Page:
Alternative Energy Agreement Puts Michigan at Forefront of Renewable Fuels; Paves Way for New Michigan Jobs

Contact: Liz Boyd 517-335-6397

June 27, 2008

Radio Address highlights Mascoma Corporation announcement

LANSING - In her weekly radio address, Governor Jennifer M. Granholm today highlighted the announcement by Massachusetts-based Mascoma Corporation that it will build one of the nation's first commercial-scale cellulosic ethanol plants in the Upper Peninsula near Sault Ste. Marie.

"It was just a year ago that we persuaded Mascoma to come to Michigan," Granholm said.  "After all, no other state offers such abundant natural resources, top-notch universities, a world-class workforce, along with a strong infrastructure that supports agriculture and timber resources, all of which are critical to a company like Mascoma."

The project will bring as much as a quarter billion dollars in investment to the U.P.'s Chippewa County as well as create hundreds of jobs in logging, transportation, and construction jobs needed to make the plant a reality.

Mascoma is just the latest alternative energy investment that stands to put Michigan at the forefront of renewable, next-generation fuels.

"Michigan's economic strategy is to establish and advance high-tech industries that will accelerate sustainable alternative energy production and pave the way for new jobs for Michigan workers," Granholm said.  "And that, my friends, is something to celebrate." 

The governor's weekly radio address is released each Friday morning and may be heard on broadcast stations across the state.  The address is available on the governor's Web site at ( www.michigan.gov/gov ) for download, together with a clip of the quote above.  The radio address is also available as a podcast on the Web site, as well as on iTunes and via RSS feed for general distribution to personal MP3 players and home computers.  Links to the audio files and text of today's address follow.

Governor Jennifer M. Granholm
Radio Address - Mascoma Announcement
June 27, 2008

Full:  http://www.michigan.gov/documents/gov/Gov151_Full_239550_7.mp3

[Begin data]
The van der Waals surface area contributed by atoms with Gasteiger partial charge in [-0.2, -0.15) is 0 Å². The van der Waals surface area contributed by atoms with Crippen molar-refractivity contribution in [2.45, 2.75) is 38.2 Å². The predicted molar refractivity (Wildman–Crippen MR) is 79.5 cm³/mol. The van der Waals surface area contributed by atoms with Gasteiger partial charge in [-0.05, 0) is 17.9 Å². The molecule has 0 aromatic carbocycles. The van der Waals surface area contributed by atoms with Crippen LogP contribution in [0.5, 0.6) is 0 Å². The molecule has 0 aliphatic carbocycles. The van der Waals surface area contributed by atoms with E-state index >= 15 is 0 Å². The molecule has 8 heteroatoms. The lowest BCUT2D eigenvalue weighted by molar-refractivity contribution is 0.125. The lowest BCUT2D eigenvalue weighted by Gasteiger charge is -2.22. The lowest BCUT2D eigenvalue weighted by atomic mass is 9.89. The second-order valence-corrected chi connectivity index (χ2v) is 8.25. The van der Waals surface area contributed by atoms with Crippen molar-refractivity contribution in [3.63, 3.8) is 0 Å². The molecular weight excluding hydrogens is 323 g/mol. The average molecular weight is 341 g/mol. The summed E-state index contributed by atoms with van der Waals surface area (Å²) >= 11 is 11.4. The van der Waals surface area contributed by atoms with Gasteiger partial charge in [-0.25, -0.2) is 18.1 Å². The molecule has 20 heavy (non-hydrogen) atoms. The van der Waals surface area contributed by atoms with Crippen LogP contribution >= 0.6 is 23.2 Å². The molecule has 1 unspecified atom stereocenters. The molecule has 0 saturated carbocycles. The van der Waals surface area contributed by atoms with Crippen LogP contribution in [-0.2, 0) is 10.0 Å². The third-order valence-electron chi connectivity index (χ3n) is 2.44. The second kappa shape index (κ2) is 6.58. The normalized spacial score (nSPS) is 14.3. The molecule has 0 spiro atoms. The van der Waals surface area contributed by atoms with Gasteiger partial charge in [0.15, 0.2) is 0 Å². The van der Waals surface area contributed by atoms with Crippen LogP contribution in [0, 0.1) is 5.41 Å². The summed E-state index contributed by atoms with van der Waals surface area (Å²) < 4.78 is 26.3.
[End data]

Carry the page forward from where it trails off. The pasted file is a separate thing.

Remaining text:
Edited:  http://www.michigan.gov/documents/gov/Gov151_Edit_239552_7.mp3
Quote:  http://www.michigan.gov/documents/gov/Gov151_Quote_239553_7.mp3   

This is Governor Jennifer Granholm.

Long before the current run-up in gas prices, we declared Michigan's intention to lead the nation in alternative energy production.   We know alternative energy is good not only for our environment - it can also reduce the nation's dependence on foreign oil.  But most importantly for us, alternative energy will result in jobs for Michigan workers and is at the heart of our strategic plan to diversify and grow our state's economy.

That's why this week's announcement by the Massachusetts-based Mascoma Corporation that it will build one of the nation's first commercial-scale cellulosic ethanol plants in the Upper Peninsula near Sault Ste. Marie was greeted with such excitement. 

It was just a year ago that we persuaded Mascoma to come to Michigan.  After all, no other state offers such abundant natural resources, top-notch universities, a world-class workforce, along with a strong infrastructure that supports agriculture and timber resources, all of which are critical to a company like Mascoma. 

You've probably heard the rush to produce billions of gallons of ethanol from corn has been pushing up the price of food, something no one wants.  But Mascoma will produce ethanol that can power a vehicle from wood chips and other non-food related materials.  This clean energy technology is critical to producing ethanol more quickly, efficiently and economically.  And it's cleaner burning. 

Not only will this project bring as much as a quarter billion dollars in investment to the U.P.'s Chippewa County, it will create hundreds of jobs in logging and transportation as well as the construction jobs needed to make the plant a reality. 

Mascoma is just the latest alternative energy investment that stands to put Michigan at the forefront of renewable, next-generation fuels. 

For example, in Escanaba, Swedish-based Chemrec and the Ohio-based NewPage Corporation are exploring using waste from the region's paper industry to create clean, consumer-friendly fuel.  And in Flint, Swedish Biogas is working with Kettering University to take waste from the waste-water treatment process to create biogas that could be used to fuel our vehicles, too.  All three projects are working to transform resources that are abundant in Michigan into alternative fuels. 

Michigan's economic strategy is to establish and advance high-tech industries that will accelerate sustainable alternative energy production and pave the way for new jobs for Michigan workers.  And that, my friends, is something to celebrate. 

Thank you for listening.

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